Vintage Gretsch Guitars

Lefty ‘58 Caddy Green Country Club

1

This is an interesting oddity. Link

The chrome hardware is unique...it has the plain pickup bezels but shouldn't the pickup covers be either plain or Pat Applied For in '58? And the Gretsch Bigsby didn't come out on anything till '59 right?

2

We would need the serial number to confirm the 1958 attribution. There was only a batch or two of Clubs made for the '58 model year. It's not unusual for Lefty Gretsch specimens to display features from across model years, making the "vintage" attribution more difficult. So few Lefty examples were made, that the Lefty-specific parts would sit around for relatively long periods of time. More generic (ambidextrous) parts would usually be from closer to when the guitar was actually assembled and shipped. This often results in a mish-mash of specs and features. Cool guitar though!!

3

If that's an "all original" '58, I'll eat my hat.

Seller says "all original", but we know that simply can't be true for a '58 if it has patent number pickups and a v-cut Bigsby, neither of which existed in 1958. And if you look closely at the back of the headstock, at least one of the Imperial tuners is clearly faded gold plate.

Someone is either stupid or lying. An all original '58? No way in that configuration.

A '58 with replaced aftermarket hardware? Possibly, but I doubt it. I ain't buying this story.

4

If that's an "all original" '58, I'll eat my hat.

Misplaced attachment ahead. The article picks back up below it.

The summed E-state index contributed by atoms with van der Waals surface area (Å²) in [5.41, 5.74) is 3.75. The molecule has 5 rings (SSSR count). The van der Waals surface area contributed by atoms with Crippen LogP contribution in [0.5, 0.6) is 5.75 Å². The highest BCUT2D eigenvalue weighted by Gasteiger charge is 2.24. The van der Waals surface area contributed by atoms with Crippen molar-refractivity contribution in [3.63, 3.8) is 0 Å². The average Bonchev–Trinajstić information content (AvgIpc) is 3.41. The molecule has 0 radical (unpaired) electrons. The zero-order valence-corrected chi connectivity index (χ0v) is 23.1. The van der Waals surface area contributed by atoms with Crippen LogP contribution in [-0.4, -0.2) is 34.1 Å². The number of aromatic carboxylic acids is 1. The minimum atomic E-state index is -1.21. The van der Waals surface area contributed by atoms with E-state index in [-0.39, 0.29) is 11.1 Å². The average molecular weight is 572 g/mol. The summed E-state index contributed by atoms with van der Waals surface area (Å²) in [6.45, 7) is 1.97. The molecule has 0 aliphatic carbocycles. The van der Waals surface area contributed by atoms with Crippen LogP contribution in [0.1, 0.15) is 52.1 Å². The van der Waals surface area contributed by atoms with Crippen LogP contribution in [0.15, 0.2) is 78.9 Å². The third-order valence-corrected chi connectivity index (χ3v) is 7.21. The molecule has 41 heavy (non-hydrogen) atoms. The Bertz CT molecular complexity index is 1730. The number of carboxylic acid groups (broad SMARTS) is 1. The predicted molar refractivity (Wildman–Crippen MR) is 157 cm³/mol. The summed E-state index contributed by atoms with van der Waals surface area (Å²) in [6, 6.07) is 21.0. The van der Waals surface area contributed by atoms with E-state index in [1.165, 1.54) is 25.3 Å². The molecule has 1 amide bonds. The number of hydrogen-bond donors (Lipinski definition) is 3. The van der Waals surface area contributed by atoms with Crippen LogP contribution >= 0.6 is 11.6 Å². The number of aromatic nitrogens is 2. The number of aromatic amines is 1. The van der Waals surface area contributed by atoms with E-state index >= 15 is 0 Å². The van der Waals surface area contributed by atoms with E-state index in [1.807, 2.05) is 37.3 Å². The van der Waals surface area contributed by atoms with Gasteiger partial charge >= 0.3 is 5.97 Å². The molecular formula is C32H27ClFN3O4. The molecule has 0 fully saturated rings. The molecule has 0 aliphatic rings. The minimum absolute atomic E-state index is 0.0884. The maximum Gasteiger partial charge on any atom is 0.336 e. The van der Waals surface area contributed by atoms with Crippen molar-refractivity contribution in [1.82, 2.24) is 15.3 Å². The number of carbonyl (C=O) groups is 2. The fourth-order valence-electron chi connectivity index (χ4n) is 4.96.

Seller says "all original", but we know that simply can't be true for a '58 if it has patent number pickups and a v-cut Bigsby, neither of which existed in 1958. And if you look closely at the back of the headstock, at least one of the Imperial tuners is clearly faded gold plate.

Someone is either stupid or lying. An all original '58? No way in that configuration.

A '58 with replaced aftermarket hardware? Possibly, but I doubt it. I ain't buying this story.

– Tartan Phantom

To give the seller the benefit of the doubt he mentions the tuners as having likely been changed.

Think it’s sold now.

5

If that's an "all original" '58, I'll eat my hat.

Seller says "all original", but we know that simply can't be true for a '58 if it has patent number pickups and a v-cut Bigsby, neither of which existed in 1958. And if you look closely at the back of the headstock, at least one of the Imperial tuners is clearly faded gold plate.

Someone is either stupid or lying. An all original '58? No way in that configuration.

A '58 with replaced aftermarket hardware? Possibly, but I doubt it. I ain't buying this story.

– Tartan Phantom

I guess my question is ... how is the seller determining it’s a ‘58? We all know that many sellers, even experienced dealers don’t really have a handle on Gretsch stuff, and often get their serial number/vintage info from their 30 year old Jay Scott book.

6

The pickups still have their original gold pole pieces. The plastic looks like '58. I'm guessing that it is a legit '58 that's had its hardware replaced with chrome and a Bigbsy added at some point. And the Bigsby is vintage (removable pins), but no earlier than 1962 (carriage bolt instead of screw).

7

Yeah... I'd like to see what the tail-bracket on that Bigsby looks like. I've seen some early carriage-bolt equipped units that retain the long tail-bracket. I think I have a gold one.

8

The colors are off which could be an editing error. Cadillac Green is a very difficult color to capture. The binding usually has a green/brown tint to it like this. I think it's legit, maybe not a 58.

10

Also, 58 heel caps were painted.

– Curt Wilson